Technologically and linguistically adventurous EFL teacher, trainer, writer and manager

Posts tagged ‘poetry’

Please Mrs Butler

I can’t imagine my childhood without Janet and Allan Ahlberg. Two of my favourite books were Please Mrs Butler and Heard it in the Playground (affiliate links), both collections of poems based around being at school.

I created a worksheet based on the title poem from Please Mrs Butler and the recording Allan Ahlberg made of it on The Children’s Poetry Archive.

I used it with pre-intermediate students as part of our ongoing thread of listening and pronunciation practice. We listened to the numbers in the introduction four or five times, and they managed to get them all. We finished the 90-minute lesson with the students repeating the poem after me, then performing it together. This was the final result:

The poem has since served as a warmer in later lessons. For homework, I asked them to watch a group of children performing the title poem from the other book, Heard it in the Playground.

What poems do you like using in class?

Valentine by Carol Ann Duffy – a lesson

It’s Valentine’s Day tomorrow, and although I don’t normally do anything for it, I thought that this year I would take the opportunity to share one of my favourite poems with my students. Here’s the plan in case you want to do it too.

A heart for you

Photo taken from http://flickr.com/eltpics by @vale360, used under a CC Attribution Non-Commercial license, http://creativecommons.org/licenses/by-nc/3.0/

Ask your students what day it is, and whether anything special happens on this day in their country. What do they know about Valentine’s Day in the UK?

What kind of gifts do people normally give for Valentine’s Day? Brainstorm them on the board.

Give each group the word cloud. They decide what links the words in the cloud and what she is sending her Valentine. They can also look up any words they don’t understand, so they are ready to appreciate the poem as a whole later.

Show them an onion. What connection could this have to Valentine’s Day and the poem?

Ask the students to close their eyes and put their heads on the desk (but try not to fall asleep!). Read them the poem – take your time and savour the words.

Ask them to discuss how similar the poem was to their ideas. They can then read it and decide whether they would like to receive an onion as a Valentine.

You can then do some pronunciation/speaking work. Read the poem again. This time students mark where you pause using slashes.

They talk about why you pause in those places – it’s because of line/stanza breaks, and also phrases within the lines.

They can chose whether to read Valentine, or an anti-Valentine poem. You can find lots of them on the net. This is the one I chose:

In groups with other students who have chosen the same poem, they practise reading it. They decide where the pauses should be, how fast to read it, how to space the phrases…and then some of the braver students perform it to the class, or the whole group performs the poem together (providing their patterns aren’t too different).

Happy Valentine’s Day!

Jazz Chants

Last week I was chatting to my colleague, Katy Simpson-Davies, about experiments she’s doing in her class. She told me she was about to try out jazz chants for the first time, and wanted to film them. Since she’s just joined Twitter and been introduced to the world of blogs, I invited her to write a guest post for me about how she did it. Here’s the result. I think you’ll agree it’s a great start!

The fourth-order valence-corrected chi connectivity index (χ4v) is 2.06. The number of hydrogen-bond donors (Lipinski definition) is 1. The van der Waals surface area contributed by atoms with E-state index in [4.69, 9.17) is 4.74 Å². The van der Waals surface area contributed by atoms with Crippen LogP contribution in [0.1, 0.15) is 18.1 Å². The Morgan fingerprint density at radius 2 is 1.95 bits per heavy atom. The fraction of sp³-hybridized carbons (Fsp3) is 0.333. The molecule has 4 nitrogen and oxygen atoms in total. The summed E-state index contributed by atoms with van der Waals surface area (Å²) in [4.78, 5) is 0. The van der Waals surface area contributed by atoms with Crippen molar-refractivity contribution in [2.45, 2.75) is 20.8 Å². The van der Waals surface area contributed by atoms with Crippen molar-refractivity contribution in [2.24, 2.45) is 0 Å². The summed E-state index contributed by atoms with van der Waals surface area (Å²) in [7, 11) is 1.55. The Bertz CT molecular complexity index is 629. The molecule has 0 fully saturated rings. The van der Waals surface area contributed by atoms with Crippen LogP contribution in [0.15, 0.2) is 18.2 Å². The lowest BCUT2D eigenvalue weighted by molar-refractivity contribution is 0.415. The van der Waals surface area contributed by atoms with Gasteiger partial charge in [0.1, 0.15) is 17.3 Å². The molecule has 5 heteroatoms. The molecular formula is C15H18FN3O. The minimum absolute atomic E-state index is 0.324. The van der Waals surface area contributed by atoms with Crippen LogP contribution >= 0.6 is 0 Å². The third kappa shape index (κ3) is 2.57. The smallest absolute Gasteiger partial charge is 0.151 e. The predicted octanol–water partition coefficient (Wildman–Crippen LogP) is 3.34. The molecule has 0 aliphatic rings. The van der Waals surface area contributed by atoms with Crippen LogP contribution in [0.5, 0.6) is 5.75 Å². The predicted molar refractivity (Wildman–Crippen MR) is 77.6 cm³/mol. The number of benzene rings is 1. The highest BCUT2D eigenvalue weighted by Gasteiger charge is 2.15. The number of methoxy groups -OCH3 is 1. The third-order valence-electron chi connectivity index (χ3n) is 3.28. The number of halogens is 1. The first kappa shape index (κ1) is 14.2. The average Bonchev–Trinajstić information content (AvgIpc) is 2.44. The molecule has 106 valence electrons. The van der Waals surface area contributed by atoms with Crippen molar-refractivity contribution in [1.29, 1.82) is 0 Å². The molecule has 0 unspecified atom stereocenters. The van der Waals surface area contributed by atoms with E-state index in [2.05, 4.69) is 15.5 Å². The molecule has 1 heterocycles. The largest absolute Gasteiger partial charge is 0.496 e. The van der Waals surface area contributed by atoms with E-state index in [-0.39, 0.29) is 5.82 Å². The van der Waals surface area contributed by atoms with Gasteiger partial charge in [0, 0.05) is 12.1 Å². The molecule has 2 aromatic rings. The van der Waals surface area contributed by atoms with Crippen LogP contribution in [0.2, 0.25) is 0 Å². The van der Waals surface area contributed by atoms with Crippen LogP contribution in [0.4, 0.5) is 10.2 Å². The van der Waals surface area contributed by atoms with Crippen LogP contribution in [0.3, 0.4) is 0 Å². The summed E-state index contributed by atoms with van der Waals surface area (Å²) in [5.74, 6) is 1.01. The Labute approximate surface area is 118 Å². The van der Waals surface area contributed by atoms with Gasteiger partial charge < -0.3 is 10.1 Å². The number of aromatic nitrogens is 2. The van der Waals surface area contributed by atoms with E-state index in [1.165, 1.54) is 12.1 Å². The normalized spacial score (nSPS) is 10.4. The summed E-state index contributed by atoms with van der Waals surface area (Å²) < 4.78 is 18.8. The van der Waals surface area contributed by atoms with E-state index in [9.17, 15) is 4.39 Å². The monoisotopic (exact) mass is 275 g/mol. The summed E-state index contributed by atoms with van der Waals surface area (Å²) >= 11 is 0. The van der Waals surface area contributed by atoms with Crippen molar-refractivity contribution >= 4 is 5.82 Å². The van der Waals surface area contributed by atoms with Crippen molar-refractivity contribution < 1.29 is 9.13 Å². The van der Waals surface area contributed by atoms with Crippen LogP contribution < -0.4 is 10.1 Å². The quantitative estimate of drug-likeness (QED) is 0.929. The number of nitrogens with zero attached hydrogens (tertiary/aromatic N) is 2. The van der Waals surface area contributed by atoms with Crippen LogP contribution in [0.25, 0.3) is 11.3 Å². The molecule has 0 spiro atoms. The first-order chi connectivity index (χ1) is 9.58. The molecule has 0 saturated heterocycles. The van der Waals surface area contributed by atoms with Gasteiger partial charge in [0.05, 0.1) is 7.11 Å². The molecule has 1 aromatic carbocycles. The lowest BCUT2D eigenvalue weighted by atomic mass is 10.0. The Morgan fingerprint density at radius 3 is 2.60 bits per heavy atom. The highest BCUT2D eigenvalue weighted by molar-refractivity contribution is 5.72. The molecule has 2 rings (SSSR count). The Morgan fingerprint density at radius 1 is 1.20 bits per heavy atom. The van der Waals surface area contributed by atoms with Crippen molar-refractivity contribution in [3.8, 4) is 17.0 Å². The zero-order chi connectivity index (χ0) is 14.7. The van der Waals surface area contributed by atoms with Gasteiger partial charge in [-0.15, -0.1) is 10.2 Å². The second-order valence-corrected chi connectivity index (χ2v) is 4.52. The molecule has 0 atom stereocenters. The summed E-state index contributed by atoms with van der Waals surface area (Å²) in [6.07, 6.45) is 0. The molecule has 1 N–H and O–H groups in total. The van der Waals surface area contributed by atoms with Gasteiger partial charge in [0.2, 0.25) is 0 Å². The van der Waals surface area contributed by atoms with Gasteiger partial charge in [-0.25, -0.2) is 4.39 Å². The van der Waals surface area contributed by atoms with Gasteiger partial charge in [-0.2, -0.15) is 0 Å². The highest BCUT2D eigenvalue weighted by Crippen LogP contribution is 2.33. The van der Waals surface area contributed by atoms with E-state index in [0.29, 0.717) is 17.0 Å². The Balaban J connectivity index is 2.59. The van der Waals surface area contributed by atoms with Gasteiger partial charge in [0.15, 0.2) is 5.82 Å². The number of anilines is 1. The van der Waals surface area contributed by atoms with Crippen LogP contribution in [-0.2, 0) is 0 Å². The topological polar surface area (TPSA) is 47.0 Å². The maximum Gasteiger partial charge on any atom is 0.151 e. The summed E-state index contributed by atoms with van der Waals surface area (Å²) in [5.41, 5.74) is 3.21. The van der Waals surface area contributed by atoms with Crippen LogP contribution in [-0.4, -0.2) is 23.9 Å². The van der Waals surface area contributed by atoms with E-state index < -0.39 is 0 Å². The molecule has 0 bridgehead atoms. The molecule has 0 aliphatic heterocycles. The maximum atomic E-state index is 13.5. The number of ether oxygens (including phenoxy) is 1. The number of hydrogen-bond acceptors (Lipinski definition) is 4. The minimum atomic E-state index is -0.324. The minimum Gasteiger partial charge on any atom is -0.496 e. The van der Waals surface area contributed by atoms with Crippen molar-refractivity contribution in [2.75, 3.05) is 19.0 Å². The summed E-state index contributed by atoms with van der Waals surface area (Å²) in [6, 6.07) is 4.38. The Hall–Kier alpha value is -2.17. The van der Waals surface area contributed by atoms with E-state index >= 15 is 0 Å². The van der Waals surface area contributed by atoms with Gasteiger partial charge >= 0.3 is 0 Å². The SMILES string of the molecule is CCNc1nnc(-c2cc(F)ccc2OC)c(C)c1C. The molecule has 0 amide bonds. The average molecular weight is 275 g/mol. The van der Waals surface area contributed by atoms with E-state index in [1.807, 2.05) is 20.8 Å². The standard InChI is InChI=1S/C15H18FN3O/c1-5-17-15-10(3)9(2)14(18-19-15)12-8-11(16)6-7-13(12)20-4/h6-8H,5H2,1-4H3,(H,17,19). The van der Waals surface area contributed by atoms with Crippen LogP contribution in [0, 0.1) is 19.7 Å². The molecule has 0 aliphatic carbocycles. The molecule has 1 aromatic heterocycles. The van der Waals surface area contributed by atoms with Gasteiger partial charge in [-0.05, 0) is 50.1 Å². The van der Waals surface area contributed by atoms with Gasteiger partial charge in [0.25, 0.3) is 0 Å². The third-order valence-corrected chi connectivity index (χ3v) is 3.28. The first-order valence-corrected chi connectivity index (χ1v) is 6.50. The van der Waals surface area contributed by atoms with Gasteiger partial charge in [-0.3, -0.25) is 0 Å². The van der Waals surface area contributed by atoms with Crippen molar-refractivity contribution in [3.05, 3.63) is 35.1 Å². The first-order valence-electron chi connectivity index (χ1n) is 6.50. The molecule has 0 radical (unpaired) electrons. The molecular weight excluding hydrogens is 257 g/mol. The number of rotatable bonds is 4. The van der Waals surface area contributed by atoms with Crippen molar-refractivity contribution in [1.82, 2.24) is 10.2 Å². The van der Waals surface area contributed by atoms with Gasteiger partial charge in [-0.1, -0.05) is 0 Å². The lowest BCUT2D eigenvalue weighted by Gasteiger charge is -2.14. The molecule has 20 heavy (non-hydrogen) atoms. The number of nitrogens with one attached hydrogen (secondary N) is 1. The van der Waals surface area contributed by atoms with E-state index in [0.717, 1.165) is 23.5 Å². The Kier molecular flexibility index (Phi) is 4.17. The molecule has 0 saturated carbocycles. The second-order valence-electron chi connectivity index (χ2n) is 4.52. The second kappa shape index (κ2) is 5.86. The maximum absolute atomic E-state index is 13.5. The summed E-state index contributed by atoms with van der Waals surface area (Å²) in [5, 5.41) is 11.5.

I first heard about Jazz Chants from a colleague who is particularly enthusiastic about using them with Young Learners. I don’t have any YLs, but I have an elementary class who really need practice just getting their tongue around some English sounds, so I decided to try out my first ever Jazz Chant with them.

We have a copy of the fantastic ‘Jazz Chants’ book by Carolyn Graham. I looked for one that helped the student practice a grammar point we’d been studying that week – ‘whose is this?’ There’s an index at the front of the book saying which chant is relevant to which grammar point. There are also notes before each chant with tips on how to present it.

Before doing the chant, I read through the useful advice at the beginning of the book about the different steps to follow in presenting a chant, and basically did it the way that was suggested. My students are from Spain, Taiwan, Thailand, Kuwait and Saudi Arabia. Check out the video below to see snippets of the various stages, from me reading it out for the first time, to their final full production of their own version. Here are the steps I went through:

  • I wrote the title of the chant (‘Taking Credit’) on the board first, and we went over the meaning of this.
  • I read the whole chant to them while they followed it on the handout. I drummed the beat lightly on the table (for their benefit and mine!)
  • We read the whole chant together, all the way through. I read it with them, to help them keep to the rhythm.
  • Next, I read one line and they repeated each line.
  • I divided them into two groups, and I said one line; the first group repeated it; then I said the response line; the second group repeated it, etc.
  • I drilled some of the phrases they had more difficulty with (for example, ‘it’s certainly not mine’.)
  • Then the two groups read it without me. I just drummed the beat on the table and listened. The first group read the first line, e.g ‘Whose book is this?’, and the second group responded, e.g ‘It’s mine.’.